The motivational use of causal narratives
One of my core skill gaps is that I don't have a system 1 level understanding of how I cause good outcomes in my life. I tend to forget my successes and remember my failures. I have often said, “nothing bad ever happens to me,” and this is a true account of the world I experience - but not because I have such incredibly good luck (which, to be clear, I do - but other people with good luck still know that they're responsible for some things that happen!). It’s because when I work towards a goal, I think of this as normal and forget about it. Then it seems like every so often the universe randomly gives me some reward, and occasionally people attribute the causality to me - but I wasn’t doing anything extra, I just kept doing normal things and got lucky! This isn’t just true of longer-term stuff my relationships - that the friendships and career I’m building feel like inexplicable repeated bouts of good luck even though I can point to the deliberate work and planning I did over an extended period of time to make them happen - but of things like ordering something i need online. It still feels like I have no control over what stuff I have. I do normal sensible things, and every once in a while a box randomly arrives from Amazon.
But when I fail - well, then I can remember. I can remember the wrong assumptions I made, the times I was too greedy for short term gains, the things I should have been able to do better. I can remember seeing that the house was nowhere near painted a few days before we moved in, and then deciding that the painters knew their business better than I did and besides my personal assistant was responsible for managing them. I remember agonizing over time management and choosing, repeatedly, not to talk as openly as I could with my partner, with my friends, with my manager about it, not to accept myself where I was and build on that.
This is especially bad when a plan has uncertain benefits and some intermediate step breaks. It's hard for me to see when I've failed because the plan wasn't sensible, and when got most of the way through a reasonable plan and then something unexpected happened. It's hard to reward myself for partial success, for getting most of the way to the goal, when it's invisible to me.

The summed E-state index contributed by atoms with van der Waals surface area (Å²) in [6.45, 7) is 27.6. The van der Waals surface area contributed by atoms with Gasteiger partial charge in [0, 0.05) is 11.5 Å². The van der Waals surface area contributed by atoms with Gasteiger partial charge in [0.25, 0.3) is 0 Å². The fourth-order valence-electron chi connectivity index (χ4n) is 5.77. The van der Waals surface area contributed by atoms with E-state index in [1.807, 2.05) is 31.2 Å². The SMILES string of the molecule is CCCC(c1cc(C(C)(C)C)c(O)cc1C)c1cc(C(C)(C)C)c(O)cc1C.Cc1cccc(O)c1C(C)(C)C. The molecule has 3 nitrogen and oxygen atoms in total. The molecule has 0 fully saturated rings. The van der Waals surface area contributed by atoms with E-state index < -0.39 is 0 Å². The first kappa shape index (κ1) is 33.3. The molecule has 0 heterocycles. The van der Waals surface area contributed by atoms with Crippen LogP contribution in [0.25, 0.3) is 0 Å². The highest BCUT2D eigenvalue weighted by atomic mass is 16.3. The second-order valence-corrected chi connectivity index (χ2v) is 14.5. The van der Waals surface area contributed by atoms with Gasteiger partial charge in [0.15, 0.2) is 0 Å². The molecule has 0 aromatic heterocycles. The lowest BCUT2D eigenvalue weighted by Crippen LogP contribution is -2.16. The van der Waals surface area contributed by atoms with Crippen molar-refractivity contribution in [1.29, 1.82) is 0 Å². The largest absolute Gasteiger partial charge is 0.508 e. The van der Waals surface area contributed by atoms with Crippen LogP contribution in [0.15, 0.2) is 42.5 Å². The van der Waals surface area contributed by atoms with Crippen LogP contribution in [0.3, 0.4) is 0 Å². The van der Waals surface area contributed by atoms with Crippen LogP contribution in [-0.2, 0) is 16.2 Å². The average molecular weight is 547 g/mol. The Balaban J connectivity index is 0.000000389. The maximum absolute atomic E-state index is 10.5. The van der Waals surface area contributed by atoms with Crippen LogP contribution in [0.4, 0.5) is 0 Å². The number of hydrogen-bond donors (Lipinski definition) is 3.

One thing I'm doing about this is narrating to myself, when I see a good thing happen in my life as a result in part of things I've done, exactly how I did it, with as much detail as I can stand, all the steps filled in, no "and here a miracle happened" - if it was just chance, but I did a thing to make the miracle more probable, then I give myself credit for that.
(I'm also doing the mirror image of this - if I take an action for future benefits, narrate to myself all the things that are going to happen, in as much detail as I can stand, to get it from here to done, so that I'll notice when intermediate progress points are reached. A simple example is to literally, every day, check the status of the Amazon packages I’ve ordered so I can remember that I caused a thing to arrive when it does.)
In that spirit, I recently made a few life system improvements, and decided to narrate to myself how they happened. It turned out that they were the result of a very long series of life improvements and investments in myself and my life, most of which were pretty abstract, generalized, or otherwise high-level, and I'd on some level thought were mostly pretty futile projects that I'd given up on. It turns out I was wrong - I stopped working on them because I was done!